But Niemeyer's mind is lucid. He remembers what it was like in 1956, when Brasilia was on the drawing board.

Niemeyer says he went with President Juscelino Kubitschek to Brazil's vast, dry savanna, the so-called Cerrado region, where Brasilia is now located, and thought it was too far away, too empty.

But Kubitschek, Niemeyer recalls, wanted to build no matter what.

And so in four years, Brasilia was built from scratch, with Niemeyer designing its audacious buildings: the Brazilian foreign ministry with its slender arches rising from reflecting pools; the Cathedral of Brasilia, shaped like a giant orchid; the National Congress, with its two bowl-like structures, one up-turned, the other dome-like.

These and others are all considered modernist masterpieces that capture the meaning of Brasilia: a new city, unburdened by history.

"We wanted to do it differently" in Brasilia, Niemeyer says. "Architecture is invention."

He didn't just want buildings that worked, but to create a different kind of architecture.

Light-Filled, Open Spaces

One of the most recognizable of Niemeyer's buildings is the cathedral in Brasilia. It sits on the city's esplanade, where the architect's greatest buildings are symmetrically arranged.

The structure's 16 columns reach to the sky; its nave is filled with light.

One of the cathedral's biggest fans is Eduardo Rossetti, an architect who works for the government preservation board.

"The wide open space opens to your eyes, the lights become very exciting, we have the colorful vitral [stained-glass windows]. It is a little Baroque somehow because you have several stimulations," Rossetti says.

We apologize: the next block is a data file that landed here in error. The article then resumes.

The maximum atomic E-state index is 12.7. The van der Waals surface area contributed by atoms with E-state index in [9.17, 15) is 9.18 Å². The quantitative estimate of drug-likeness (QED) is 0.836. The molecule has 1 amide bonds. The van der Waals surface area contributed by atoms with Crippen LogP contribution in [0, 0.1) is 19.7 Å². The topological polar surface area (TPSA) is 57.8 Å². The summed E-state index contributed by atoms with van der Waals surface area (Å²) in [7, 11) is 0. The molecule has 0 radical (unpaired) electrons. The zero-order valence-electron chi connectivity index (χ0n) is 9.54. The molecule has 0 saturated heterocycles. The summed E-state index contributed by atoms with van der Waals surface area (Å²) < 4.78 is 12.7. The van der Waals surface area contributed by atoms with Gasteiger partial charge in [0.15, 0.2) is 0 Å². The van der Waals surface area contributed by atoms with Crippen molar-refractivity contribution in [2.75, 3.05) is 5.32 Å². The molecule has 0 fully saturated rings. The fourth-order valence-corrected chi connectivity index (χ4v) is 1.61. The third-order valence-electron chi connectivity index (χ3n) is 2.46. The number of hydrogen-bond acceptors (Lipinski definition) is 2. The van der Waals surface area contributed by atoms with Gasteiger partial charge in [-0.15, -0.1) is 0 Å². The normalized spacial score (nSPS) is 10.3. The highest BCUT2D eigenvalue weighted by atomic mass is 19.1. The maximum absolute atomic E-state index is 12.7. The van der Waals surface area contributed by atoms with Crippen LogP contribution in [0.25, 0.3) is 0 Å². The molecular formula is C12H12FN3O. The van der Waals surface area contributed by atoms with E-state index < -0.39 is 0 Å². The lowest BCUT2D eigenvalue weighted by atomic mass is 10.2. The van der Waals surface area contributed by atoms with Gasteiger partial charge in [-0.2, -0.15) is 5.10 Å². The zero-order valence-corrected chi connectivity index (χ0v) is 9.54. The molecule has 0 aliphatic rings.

The lovely Itamaraty Palace houses Brazil's foreign ministry. Just inside the entrance, the ceiling feels low. Then, Rossetti points to a wide, circular staircase.

"Feel the changing of scale, and suddenly, what Niemeyer does, he opens up all the space," he says.

Love/Hate Relationship

With its domes, curves, broad ramps and big windows, the buildings Niemeyer designed make Brasilia look fresh, even futuristic.

But some critics say it's a city too dependent on the car and that its buildings seem cut-off from the people. They go so far as to say it lacks a soul.

Isabel Tarrisse de Fountara has lived in Brasilia for nearly 20 years. She loves the city.

"People come here and some people just hate it, absolutely hate it, and some people love it, but not that many people are kind of immune to it, neutral," de Fountara says.

In his studio in Rio de Janeiro, Niemeyer doesn't dwell too much on the debate. He instead wants to talk about how his buildings turned out, and he brings up Le Corbusier, the Swiss architectural genius who inspired Niemeyer.

"When Corbusier walked up the ramp to Congress," Niemeyer recalls, "he stopped and said, 'There's invention here.'"

There was no greater praise, Niemeyer says. He explains his goal had been to build works of beauty that astonished those who saw them.

Still In Love With The Curve

The vital component for his work, Niemeyer says, is concrete. With it, he broke what he calls the tyranny of the right angle — hence the curves in many of his structures.

Niemeyer is still in love with the curve. In fact, you can see plenty of them in his latest big project — a cultural center in Spain that's about to be inaugurated.

Niemeyer says he doesn't think about any other building he's built before: He simply starts from scratch.

"When I start to design, I have only a vague idea about what I'd like to do," he says.

Related NPR Stories

Comments

 

Please keep your community civil. All comments must follow the NPR.org Community rules and Terms of Use. NPR reserves the right to use the comments we receive, in whole or in part, and to use the commenter's name and location, in any medium. See also the Terms of Use, Privacy Policy and Community FAQ.

Support comes from: